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  1. Using threads in Java applications

    by , 04-03-2012 at 12:57 PM
    Are you going to code a Java application that processes multiple tasks at the same time? Or is your program doing some heavy operations in the background, while the user is viewing a chart report? Such applications are referred as multi-threaded or concurrency programs. The Java platform has built-in support for threading from its very early versions, so developing multi-threaded applications in Java is not tough at all, thanks to the comprehensive and powerful threading and concurrency API. ...
    Tags: java, thread, tutorial Add / Edit Tags
  2. High-level thread states

    by , 01-08-2012 at 01:16 PM
    Following diagrams display different thread states.

    Name:  62.JPG
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    Thread States

    • Runnable: Thread in this state is waiting for its turn to start execution.
    • Running: Thread is executing and performing its functionality.
    • Waiting: Thread is in blocked state and waiting for some operation to finish.
    • Sleeping: Thread is suspended forcefully.
    • Blocked on I/O: Thread will start execution after completion of ...
    Tags: states, thread Add / Edit Tags
  3. Thread priorities, synchronization and messaging

    by , 11-13-2011 at 11:47 AM (My Java Tips)
    I assume that you have the basic knowledge of threads. In this post, I will write about thread priorities, synchronization and messaging.

    In multithreading environment, one thread might require the attention of the CPU more quickly than other. In such a case that thread is said to be of high priority. Priority of a thread determines the switching from one thread to another. In other words, priority determines how a thread should behave with respect to the other threads.
  4. Creating a Thread (extending Java Thread Class)

    by , 11-13-2011 at 11:41 AM (My Java Tips)
    There are two ways to create a new thread of execution. One is to declare a class to be a subclass of Thread. This subclass should override the run method of class Thread. An instance of the subclass can then be allocated and started. The other way to create a thread is to declare a class that implements the Runnable interface. That class then implements the run method. An instance of the class can then be allocated, passed as an argument when creating Thread, and started.

    In case, ...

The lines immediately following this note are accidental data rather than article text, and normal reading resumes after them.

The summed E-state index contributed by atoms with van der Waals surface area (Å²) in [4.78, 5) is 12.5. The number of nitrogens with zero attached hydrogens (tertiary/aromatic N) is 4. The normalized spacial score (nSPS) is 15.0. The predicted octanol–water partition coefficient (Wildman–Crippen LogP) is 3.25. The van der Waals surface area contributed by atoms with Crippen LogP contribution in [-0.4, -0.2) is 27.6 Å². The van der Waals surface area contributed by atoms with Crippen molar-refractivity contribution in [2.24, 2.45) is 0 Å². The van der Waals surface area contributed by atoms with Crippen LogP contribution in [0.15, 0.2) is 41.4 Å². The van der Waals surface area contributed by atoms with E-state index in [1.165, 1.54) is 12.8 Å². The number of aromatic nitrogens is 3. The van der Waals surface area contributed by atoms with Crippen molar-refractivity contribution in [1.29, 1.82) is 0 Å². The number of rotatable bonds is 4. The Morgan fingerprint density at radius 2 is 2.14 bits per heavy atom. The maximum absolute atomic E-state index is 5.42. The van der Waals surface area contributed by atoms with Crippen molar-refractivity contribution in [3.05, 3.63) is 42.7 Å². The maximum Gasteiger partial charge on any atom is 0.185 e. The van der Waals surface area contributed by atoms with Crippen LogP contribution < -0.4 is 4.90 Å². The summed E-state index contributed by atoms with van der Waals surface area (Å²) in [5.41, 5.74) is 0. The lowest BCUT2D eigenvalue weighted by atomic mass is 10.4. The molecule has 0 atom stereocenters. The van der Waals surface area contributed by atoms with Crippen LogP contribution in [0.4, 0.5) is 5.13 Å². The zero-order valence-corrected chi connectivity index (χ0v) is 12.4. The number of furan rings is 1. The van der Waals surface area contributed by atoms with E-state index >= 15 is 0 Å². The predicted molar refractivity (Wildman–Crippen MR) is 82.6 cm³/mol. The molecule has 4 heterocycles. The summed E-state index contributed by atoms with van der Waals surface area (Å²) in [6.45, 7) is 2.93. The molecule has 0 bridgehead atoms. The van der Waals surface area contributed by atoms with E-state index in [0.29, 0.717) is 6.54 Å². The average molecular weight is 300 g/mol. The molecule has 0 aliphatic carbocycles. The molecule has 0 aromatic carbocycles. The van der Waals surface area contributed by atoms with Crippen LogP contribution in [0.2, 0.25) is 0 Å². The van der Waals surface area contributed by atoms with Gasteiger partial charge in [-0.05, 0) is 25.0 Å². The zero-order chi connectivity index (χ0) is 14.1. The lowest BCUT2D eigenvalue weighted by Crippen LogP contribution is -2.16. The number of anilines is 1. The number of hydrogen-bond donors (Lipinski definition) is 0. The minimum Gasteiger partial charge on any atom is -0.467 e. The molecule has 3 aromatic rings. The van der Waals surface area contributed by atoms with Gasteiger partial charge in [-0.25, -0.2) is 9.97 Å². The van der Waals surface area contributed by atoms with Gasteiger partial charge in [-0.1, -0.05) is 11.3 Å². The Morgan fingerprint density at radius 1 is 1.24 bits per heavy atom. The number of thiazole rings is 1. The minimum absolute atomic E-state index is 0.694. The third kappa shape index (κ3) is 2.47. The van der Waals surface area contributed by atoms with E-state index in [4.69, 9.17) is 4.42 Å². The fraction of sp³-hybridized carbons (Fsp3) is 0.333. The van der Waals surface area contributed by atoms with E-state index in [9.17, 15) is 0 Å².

5. Creating a Thread (implementing Java Runnable Interface)

    by , 11-12-2011 at 06:58 PM (My Java Tips)
    A better way to create a thread in Java is to implement Runnable interface. A thread can be created by extending Java Thread class also. Now the question arises why implementing Runnable interface is a better approach? Answer is, if the thread class you are creating is to be subclass of some other class, it can’t extend from the Thread class. This is because Java does not allow a class to inherit from more than one class. In such a case one can use Runnable interface to implement threads.
  6. Threads In Java

    by , 11-08-2011 at 07:43 PM (My Java Tips)
    Threads are small processes that are part of a larger process. A single process may have many threads and even if one of these threads is waiting for input from the user or is blocked or is carrying out a lengthy process, the rest of the threads can continue. An example of this can be a word processor which is a process with many threads such as the spell checker, the grammar checker, the user typing area etc.In Java, thread is just the path of execution.
    In Java, threads are created by two ...
    Tags: sleep, thread Add / Edit Tags
    Java SE
  7. Threads and Monitors in Eclipse

    by , 05-21-2011 at 11:40 PM (My Java Tips)
    When you are working with multi threading where resources are locked and released, deadlock prevention becomes very important. To prevent starvation, proper lock and release mechanism has to be defined/implemented.

    Eclipse’s debugger provides monitor information in the debug view. To use it, use the Show Monitors action which can be found in the Debug view drop down menu. It will show which threads are holding locks and which are waiting to acquire locks. The threads in red indicated ...